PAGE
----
Wise men, when in doubt whether to speak or to keep quiet, give themselves the benefit of the doubt, and remain silent.” ~ Napoleon Hill
A sage individual once commented that there is a reason why we have one mouth and two ears: listening is the better of the two options when you really do not know what you are talking about.
As leaders in schools, many of us are continually re-learning the wisdom that tells us when it’s important to stay quiet. Yet that is what important conversations should strive for – lots of pauses and silence filled with thoughts and ideas. It is easy to understand that there is a discomfort in silence in our noisy world. However, silence is also one of your most important leadership tools.
Aside from the wisdom of Napoleon Hill in the quote above, there are other times when keeping quiet is the best response you can make to someone:
When someone else is talking:
It goes without saying that many of us can get better at allowing another person to have their say. Don’t interrupt. Wait for a pause in the conversation before you speak.
When it’s important to hear other’s viewpoints:
Just at that time when you disagree with someone’s ideas or views and want to counterpoint with speaking your mind, is the best time to stay quiet and hear others out. When there is conflict, there is a better chance of resolution of differences when you don’t talk or judge and switch into deep listening mode. It’s hard, but it’s the right time to stay silent.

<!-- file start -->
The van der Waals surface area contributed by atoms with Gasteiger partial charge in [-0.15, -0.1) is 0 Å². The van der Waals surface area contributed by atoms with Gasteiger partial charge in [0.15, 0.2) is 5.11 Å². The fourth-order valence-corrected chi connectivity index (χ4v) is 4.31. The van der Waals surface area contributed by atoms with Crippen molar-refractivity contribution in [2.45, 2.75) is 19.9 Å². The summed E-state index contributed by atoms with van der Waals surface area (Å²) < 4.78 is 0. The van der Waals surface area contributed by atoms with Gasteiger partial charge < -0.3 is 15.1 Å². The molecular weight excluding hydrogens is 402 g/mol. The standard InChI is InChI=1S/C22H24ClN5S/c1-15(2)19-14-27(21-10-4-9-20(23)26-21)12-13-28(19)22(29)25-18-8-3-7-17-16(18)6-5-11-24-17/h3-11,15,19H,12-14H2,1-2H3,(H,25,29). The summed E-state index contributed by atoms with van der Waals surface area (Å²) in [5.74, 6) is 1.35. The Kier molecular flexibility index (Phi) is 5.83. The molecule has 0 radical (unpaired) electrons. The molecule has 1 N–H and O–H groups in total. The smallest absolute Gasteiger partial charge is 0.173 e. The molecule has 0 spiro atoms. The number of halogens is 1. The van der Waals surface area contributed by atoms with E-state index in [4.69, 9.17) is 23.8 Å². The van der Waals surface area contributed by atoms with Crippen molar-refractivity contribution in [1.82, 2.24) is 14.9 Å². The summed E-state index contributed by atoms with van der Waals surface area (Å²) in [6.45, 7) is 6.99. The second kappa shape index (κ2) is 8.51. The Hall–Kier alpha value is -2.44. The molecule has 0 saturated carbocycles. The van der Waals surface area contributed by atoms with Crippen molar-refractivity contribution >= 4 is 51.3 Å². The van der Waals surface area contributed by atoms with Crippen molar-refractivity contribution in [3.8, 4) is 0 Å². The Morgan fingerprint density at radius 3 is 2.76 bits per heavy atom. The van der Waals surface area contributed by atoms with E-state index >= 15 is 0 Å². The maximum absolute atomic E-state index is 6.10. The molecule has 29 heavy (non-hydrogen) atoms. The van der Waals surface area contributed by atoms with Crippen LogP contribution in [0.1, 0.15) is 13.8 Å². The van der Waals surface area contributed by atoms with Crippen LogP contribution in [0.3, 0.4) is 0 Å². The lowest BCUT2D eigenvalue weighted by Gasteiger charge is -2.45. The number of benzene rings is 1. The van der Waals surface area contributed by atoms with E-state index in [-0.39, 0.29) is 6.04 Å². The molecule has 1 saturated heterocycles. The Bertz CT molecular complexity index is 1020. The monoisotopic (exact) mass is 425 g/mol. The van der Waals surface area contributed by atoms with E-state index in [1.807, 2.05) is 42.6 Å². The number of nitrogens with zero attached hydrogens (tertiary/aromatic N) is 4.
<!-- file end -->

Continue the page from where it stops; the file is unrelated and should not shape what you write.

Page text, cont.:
When someone is emotionally distraught:
You may not know the right thing to do when someone is sad, upset, or even crying; many of us get uncomfortable at these times. Staying quiet is always acceptable in this case. In such times, people most often want to be heard and to have someone close by. It’s that simple.
When you don’t want to dominate a conversation:
It’s a good time to hold off on your ideas and opinions when people are brainstorming, offering suggestions or being creative. Dominating the conversation with your ideas can shut off the flow of fresh ideas. This is especially true during group thinking/sharing activities in faculty meetings.
When you are thinking together:
Have you ever noticed that when a group is having a great conversation with everyone engaged and offering their thoughts, that silence often occurs? Don’t fill in those gaps in the conversation! Silence, in this case, is the best thing that you can allow to happen for those great conversations to continue. It means people are thinking (exactly what you want them to do!).
The art of knowing when to be quiet (and then doing it) should be a part of every leader’s tool set.